New York, March 5, 2003—A suspect accused of issuing death threats against Anna Politkovskaya, a correspondent with the Moscow-based twice weekly newspaper Novaya Gazeta, was cleared of the criminal charge against him yesterday. Politkovskaya is well known in Russia for her investigative reports on human rights abuses committed by the Russian military in Chechnya.
The prosecutor’s office in the Siberian city of Nizhnevartovsk dropped the criminal charge against Sergei Lapin, a Russian officer nicknamed “Kadet,” citing evidence that another individual, who died in 2002, issued the threats and signed Lapin’s nickname to them.
Politkovskaya’s lawyer Stanislav Markelov plans to appeal the decision. “Of course we will protest this decision,” Markelov told CPJ. “It seems very strange that another individual threatened her [Politkovskaya] and signed his [Lapin’s] nickname to the letters,” he added.
Politkovskaya began receiving the threats via e-mail after Novaya Gazeta published her September 10, 2001, article, titled “The Disappeared People,” in which she reported that Lapin committed atrocities against civilians in Chechnya. She specifically cited his role in the disappearance of Zelimkhan Murdalov, a resident of Chechnya’s capital, Grozny. The e-mails said that Lapin was coming to Moscow to avenge the article.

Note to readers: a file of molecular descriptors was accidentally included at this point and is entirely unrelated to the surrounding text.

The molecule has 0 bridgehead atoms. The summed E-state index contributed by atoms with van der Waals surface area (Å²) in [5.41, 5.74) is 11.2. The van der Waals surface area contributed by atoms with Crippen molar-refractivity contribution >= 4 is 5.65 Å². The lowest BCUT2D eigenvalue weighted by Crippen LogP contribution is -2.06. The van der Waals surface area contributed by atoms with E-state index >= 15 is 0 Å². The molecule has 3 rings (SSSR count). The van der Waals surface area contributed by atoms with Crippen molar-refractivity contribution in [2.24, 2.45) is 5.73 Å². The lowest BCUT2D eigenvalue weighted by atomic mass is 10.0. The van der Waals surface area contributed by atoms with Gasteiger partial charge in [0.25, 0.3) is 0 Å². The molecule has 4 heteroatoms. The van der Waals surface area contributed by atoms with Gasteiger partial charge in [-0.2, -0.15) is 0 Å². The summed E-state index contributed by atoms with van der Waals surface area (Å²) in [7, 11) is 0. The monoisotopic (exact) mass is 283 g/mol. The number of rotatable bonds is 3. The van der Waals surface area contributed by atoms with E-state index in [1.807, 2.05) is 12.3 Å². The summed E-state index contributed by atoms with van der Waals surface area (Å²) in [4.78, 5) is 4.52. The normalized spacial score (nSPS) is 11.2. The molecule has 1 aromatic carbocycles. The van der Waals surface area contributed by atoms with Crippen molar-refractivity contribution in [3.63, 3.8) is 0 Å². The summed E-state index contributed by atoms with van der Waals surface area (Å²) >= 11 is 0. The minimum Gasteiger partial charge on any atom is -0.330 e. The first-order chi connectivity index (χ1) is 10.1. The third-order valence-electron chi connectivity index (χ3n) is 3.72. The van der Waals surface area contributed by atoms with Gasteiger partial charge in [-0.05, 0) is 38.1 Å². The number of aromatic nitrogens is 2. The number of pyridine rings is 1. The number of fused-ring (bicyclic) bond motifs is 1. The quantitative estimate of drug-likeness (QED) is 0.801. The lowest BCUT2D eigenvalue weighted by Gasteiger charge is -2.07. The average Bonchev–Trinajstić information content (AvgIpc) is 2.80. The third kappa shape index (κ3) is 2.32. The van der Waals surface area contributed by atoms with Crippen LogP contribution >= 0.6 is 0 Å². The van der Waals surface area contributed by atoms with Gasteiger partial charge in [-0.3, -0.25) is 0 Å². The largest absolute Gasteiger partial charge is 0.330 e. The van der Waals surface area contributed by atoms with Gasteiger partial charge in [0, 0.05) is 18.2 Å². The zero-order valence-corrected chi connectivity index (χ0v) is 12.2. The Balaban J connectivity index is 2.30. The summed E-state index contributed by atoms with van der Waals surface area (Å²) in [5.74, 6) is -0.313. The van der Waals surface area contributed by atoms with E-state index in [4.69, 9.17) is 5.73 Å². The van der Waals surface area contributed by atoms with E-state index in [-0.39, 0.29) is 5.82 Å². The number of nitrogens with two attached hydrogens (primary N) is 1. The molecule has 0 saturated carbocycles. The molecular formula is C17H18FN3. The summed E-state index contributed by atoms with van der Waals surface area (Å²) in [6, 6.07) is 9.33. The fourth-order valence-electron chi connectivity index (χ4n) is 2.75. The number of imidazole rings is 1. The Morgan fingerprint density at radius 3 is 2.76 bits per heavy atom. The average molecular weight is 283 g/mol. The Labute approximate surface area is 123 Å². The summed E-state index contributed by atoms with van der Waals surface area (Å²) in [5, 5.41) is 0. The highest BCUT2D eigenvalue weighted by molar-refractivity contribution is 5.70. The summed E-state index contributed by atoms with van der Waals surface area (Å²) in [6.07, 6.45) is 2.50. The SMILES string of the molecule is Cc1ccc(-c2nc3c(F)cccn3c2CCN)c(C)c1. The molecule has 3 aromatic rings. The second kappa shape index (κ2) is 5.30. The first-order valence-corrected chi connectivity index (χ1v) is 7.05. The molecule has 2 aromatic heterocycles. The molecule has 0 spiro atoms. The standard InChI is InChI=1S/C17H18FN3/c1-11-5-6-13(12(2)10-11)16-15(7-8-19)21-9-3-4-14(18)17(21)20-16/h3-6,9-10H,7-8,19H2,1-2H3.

In October 2001, security guards were assigned to protect Politkovskaya, and she was instructed by Novaya Gazeta not to leave her home. Novaya Gazeta‘s senior staff, however, decided that these safety precautions were insufficient, and Politkovskaya fled to Austria. She returned to Moscow in December 2001.
In early 2002 Lapin was arrested in connection to the Murdalov case. However, on May 31, 2002, the Pyatigorsk City Court in southern Russia released him from temporary detention on the grounds that he did not pose a danger to society and could await his trial in his home city of Nizhnevartovsk. According to a letter from the Nizhnevartovsk prosecutor’s office published in the September 5, 2002, edition of Novaya Gazeta, Lapin was charged with issuing death threats against Politkovskaya in late July 2002, but remained free.
“Given the pattern of harassment against Anna Politkovskaya and the serious nature of threats against her, we are disappointed by yesterday’s decision and remain concerned about our colleague’s safety,” said Joel Simon, acting director of the Committee to Protect Journalists.